"That sure is a long way ta come," she says with a smile. "Tough with these hills, too, but ya just gotta keep on truckin'. I never started ridin' 'til I was a big woman. Never could find my sense a balance. A friend a mine told me we should ride down from Maine anyhow, said it was downhill all the way!"

I buy a few more packages of crackers. As I jingle the change in my hand, Peggy offers to switch all the other coins in my bag to dollars. I pull up a stool and we sit carefully counting quarters and dimes and nickels and pennies, slowly passing dollars back and forth and talking about the Parkway, her brother named Jeff, the weather coming this way, and how she thinks I ought to write a book about the trip some day.

"It turns out ya smartah than ya look!" she says with a big laugh as we finish up and I pack up my things to leave. Amazing—I'm being flipped shit by a 70-year-old woman in a century-old building deep in the Blue Ridge Mountains of Virginia. I bust out laughing.

When I step onto the creaking front porch the sun is out and the sky shines bright with blue and white. It's a wonderful and short ride into Meadows of Dan.

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A few hours after setting up camp I head into town for dinner. Rain pours as I finish, so I hustle to the covered porch in front of the country store next door to take cover.

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Jim's in his 60s. He's a smoker and a retired state trooper with silver hair who speaks with a slight Southern twang. Eugene's past 70, with glasses, blue jeans, a mesh hat, and a Western Virginia accent so strong it's sometimes hard to understand what he's saying. They ask me questions about the bike, where I'm going, where I'm from, and where I'm staying tonight.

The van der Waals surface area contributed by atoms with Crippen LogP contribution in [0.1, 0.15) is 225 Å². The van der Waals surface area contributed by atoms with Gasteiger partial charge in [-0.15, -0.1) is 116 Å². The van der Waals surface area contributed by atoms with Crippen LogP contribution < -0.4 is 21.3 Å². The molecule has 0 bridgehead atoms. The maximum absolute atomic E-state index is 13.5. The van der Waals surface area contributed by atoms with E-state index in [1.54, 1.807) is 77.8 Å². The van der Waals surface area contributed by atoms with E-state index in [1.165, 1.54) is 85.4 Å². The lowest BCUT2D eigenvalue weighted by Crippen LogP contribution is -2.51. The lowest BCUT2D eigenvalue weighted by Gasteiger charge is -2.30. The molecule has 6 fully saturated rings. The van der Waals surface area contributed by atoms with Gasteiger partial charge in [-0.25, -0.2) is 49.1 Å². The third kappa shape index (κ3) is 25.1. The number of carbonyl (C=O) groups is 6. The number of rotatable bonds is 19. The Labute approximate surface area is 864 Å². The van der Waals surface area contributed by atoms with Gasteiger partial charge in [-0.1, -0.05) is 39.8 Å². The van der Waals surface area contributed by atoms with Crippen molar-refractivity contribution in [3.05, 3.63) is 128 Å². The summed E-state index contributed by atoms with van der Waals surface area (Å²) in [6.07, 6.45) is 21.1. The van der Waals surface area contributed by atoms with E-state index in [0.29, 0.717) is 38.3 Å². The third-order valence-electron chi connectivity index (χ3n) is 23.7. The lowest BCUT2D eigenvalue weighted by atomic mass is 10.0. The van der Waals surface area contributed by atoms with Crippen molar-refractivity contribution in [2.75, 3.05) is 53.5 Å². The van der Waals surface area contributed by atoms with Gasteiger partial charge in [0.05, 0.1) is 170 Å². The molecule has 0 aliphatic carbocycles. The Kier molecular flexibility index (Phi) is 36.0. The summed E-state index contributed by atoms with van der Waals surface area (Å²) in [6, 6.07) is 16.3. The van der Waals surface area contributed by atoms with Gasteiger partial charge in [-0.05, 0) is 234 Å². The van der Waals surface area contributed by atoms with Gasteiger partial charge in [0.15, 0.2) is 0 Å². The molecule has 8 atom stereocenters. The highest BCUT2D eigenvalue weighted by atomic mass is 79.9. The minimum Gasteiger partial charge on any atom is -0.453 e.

"I live just up the way heah," Jim says. "I see ya bikahs ridin' by all the time. Saw a couple of 'em just today, looked like they had everything they owned on them bicycles. Bags in the front, bags in the back, stuff all piled up."

We talk a bit more about bikes, about the Appalachian Trail, and about what's coming up on the Parkway. Then Eugene turns toward me, a serious look on his face.

"Carruh plenty a watuh and fruit," he says.

I nod my head and give a little laugh.

"No, I'm serruhs. Always carruh lots a watah and fruit and stuff lahk peanuts and trail mix."

He's legitimately concerned.

"A few years ago it was I came up on the big mountain ovah theah and saw these three bikahs layin' off the side the road. One comes up and says, 'I's jus' about passed out.' He ate sumpin' at breakfas' and then didn't have nuthin' all the rest the day. He was outta food, outta watah. So I says, 'Go throw ya bicycles over by the side a the road theah, get in the truck, and I'll take care a ya.'"

And he did. He took those crazy bike riders to town, waited until they filled up on food and water, and then took them back up to the spot along the Parkway where he found them. I feel good that I'm riding through here in May instead of August, but even better knowing that people like Eugene are around to help, just in case.

The old boys wish me good luck and safe travels. I know they really mean it.

Before I pedal away, Jim turns to me and asks, "Do we really sound different than folks up in Seattle?"

"Yes," I say with a big smile. "Yes you do."

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Just after I tuck into the sleeping bag a white light shines into my tent.

"What the hell's that thing?" I ask myself. "Is that gonna be on all night?"

I unzip the tent flap, pull open both sides of the rain cover, and see the moon rising up and shining through the trees.

Today's ride: 48 miles (77 km)
Total: 1,683 miles (2,709 km)